The benefits of a consortium application

In response to David Bartholomew (Letters, DW 29 April), who referred to my consultancy Bell Design and its application to work for the Department for Children, Schools and Families (News, DW 15 April), I would like to stress that Bell itself is not bidding for the DCSF Integrated Service Provider tender. We are part of a consortium made up of number of creative service suppliers and procurement specialists – we are certainly not going it alone.

Much like Bartholomew’s group Folio Creative Communications, we also felt unable to bid individually and therefore looked into other options. Although the quote he uses is not exactly what I said, I do believe that our consortium submission for the DCSF tender has the potential for a more collaborative approach to creative services that will benefit them and many small to medium-sized enterprises.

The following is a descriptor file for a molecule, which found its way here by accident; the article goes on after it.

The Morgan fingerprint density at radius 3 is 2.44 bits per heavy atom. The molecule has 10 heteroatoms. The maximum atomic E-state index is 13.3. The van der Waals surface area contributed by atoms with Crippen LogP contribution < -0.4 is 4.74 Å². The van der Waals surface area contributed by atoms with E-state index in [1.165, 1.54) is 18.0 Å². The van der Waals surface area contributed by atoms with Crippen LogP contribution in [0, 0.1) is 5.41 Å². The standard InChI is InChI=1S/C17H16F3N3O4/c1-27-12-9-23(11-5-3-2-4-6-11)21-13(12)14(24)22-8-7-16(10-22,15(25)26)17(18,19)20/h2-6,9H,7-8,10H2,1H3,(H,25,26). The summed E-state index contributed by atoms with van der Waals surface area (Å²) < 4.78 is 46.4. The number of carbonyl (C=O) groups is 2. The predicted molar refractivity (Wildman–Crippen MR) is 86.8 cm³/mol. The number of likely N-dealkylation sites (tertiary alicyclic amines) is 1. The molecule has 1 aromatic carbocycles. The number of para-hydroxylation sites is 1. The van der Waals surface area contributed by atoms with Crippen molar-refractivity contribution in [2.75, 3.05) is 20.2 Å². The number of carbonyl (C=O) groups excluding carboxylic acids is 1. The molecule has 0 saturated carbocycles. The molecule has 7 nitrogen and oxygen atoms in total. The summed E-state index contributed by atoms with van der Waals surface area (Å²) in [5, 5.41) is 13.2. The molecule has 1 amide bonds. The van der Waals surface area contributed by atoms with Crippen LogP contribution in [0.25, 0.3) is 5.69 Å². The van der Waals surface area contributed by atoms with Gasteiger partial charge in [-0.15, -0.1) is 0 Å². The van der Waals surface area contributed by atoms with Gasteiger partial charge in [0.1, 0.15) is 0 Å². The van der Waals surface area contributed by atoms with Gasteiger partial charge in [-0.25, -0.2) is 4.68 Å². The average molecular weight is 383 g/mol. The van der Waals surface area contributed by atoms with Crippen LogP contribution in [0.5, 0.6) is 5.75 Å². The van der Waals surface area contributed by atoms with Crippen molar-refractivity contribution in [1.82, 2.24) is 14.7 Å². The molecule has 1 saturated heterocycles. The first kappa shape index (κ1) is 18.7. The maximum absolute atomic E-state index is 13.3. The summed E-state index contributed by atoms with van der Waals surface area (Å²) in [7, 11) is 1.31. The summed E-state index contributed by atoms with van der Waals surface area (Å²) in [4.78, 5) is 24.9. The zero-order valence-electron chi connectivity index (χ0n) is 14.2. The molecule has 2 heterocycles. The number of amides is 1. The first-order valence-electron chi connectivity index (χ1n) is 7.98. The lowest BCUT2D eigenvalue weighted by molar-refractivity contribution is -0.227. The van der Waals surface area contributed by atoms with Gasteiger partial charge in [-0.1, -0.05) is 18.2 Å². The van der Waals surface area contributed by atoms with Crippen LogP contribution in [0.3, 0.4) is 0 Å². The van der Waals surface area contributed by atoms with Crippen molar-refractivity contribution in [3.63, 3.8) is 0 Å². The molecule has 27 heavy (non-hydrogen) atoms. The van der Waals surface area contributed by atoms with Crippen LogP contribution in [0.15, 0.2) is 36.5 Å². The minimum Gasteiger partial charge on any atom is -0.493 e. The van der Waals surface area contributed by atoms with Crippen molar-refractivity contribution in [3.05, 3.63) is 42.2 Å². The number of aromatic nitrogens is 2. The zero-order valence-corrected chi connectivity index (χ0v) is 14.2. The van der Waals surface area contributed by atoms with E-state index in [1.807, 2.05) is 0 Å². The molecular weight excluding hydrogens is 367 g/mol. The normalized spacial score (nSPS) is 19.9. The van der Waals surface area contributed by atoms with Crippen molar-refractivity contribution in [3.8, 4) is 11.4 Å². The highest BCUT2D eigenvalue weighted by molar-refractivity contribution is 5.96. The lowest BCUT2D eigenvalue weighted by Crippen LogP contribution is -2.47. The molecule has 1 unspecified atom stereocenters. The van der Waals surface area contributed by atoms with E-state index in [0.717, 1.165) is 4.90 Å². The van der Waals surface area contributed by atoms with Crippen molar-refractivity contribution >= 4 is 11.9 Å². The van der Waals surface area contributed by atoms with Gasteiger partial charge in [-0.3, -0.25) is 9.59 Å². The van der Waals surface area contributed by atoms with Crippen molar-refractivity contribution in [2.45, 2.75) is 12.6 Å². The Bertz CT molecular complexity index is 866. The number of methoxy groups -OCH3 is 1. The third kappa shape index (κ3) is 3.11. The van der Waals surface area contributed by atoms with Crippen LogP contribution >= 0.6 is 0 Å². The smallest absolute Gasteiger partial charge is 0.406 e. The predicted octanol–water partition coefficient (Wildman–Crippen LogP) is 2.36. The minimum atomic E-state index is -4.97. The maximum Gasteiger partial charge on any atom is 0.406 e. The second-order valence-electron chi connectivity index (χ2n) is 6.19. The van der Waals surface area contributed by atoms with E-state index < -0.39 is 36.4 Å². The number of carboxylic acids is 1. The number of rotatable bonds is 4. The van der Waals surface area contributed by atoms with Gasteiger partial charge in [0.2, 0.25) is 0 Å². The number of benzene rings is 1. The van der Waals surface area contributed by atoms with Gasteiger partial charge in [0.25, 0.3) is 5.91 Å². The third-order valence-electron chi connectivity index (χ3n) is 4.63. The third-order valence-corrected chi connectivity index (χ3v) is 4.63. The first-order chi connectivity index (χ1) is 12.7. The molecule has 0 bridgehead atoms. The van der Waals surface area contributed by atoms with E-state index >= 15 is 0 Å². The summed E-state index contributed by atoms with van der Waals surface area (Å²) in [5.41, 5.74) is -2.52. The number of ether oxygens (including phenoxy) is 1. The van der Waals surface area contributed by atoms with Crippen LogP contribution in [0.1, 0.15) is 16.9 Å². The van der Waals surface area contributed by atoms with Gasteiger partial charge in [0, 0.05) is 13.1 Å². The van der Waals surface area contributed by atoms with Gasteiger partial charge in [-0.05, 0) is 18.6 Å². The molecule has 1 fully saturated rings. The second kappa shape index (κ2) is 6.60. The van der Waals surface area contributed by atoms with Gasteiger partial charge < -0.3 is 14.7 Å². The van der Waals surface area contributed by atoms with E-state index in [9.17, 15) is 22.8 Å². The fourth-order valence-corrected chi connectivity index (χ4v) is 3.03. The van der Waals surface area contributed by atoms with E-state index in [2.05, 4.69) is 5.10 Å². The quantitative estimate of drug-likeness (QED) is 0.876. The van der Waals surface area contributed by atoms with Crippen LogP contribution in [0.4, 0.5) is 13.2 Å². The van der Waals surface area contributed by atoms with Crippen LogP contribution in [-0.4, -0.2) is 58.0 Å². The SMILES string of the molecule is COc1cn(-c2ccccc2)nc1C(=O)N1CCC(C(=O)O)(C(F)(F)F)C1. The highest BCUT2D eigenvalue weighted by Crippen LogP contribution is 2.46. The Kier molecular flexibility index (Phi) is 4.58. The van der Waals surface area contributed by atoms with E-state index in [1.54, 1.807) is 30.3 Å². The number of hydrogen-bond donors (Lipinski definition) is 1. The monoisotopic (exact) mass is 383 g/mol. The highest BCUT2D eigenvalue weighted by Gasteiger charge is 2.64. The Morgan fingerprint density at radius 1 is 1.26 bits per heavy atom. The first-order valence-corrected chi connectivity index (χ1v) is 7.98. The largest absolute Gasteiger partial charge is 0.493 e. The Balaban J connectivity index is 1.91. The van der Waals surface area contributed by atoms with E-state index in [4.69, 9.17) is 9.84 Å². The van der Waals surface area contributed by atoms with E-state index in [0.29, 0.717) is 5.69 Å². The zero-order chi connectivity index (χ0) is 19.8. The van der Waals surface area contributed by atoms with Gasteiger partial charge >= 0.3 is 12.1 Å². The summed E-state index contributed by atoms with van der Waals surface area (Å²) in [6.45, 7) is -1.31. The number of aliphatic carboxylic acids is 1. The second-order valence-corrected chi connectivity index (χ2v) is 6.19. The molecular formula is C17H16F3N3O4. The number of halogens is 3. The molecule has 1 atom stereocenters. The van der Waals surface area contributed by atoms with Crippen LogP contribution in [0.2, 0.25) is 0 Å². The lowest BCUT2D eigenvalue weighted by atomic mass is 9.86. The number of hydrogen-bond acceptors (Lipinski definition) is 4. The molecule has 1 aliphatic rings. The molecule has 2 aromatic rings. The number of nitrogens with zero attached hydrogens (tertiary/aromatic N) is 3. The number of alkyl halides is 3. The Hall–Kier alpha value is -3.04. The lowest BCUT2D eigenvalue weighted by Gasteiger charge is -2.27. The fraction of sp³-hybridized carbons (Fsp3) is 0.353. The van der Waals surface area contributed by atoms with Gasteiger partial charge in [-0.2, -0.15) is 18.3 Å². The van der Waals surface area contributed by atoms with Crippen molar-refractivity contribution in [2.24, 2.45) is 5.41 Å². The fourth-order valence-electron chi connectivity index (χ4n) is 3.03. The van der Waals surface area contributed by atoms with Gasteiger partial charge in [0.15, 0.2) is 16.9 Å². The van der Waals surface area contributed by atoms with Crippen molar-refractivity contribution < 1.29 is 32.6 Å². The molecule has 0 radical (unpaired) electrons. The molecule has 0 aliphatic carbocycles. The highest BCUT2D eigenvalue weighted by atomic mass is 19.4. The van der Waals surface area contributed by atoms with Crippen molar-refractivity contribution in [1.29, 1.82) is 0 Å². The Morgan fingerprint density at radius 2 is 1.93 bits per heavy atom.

Unfortunately, procurement rules do not allow me to go into any detail, but there is no suggestion that we, or any of our consortium partners, will be able to ’scrutinise rivals’ accounts, pricing structures and creative strategy’, nor do we envisage overseeing pitches – it would be both unethical and divisive.

I agree with his sentiment that we can only hope that the next Government ’will support SMEs and not abandon them in favour of mega-businesses and perceived – as opposed to actual – economies of scale’. That’s why we and others have got together to devise a new, specialist approach to the DCSF – the bid we are part of is a bespoke offer that we are confident will prove successful and has the potential to benefit many other SMEs, including Folio Creative Communications.

More than 100 creative consultancies have registered their interest with our consortium and we will be doing our utmost, if we win, to use all those with special skills.

Kate Sanderson, Joint owner/director, Bell Design, London WC2
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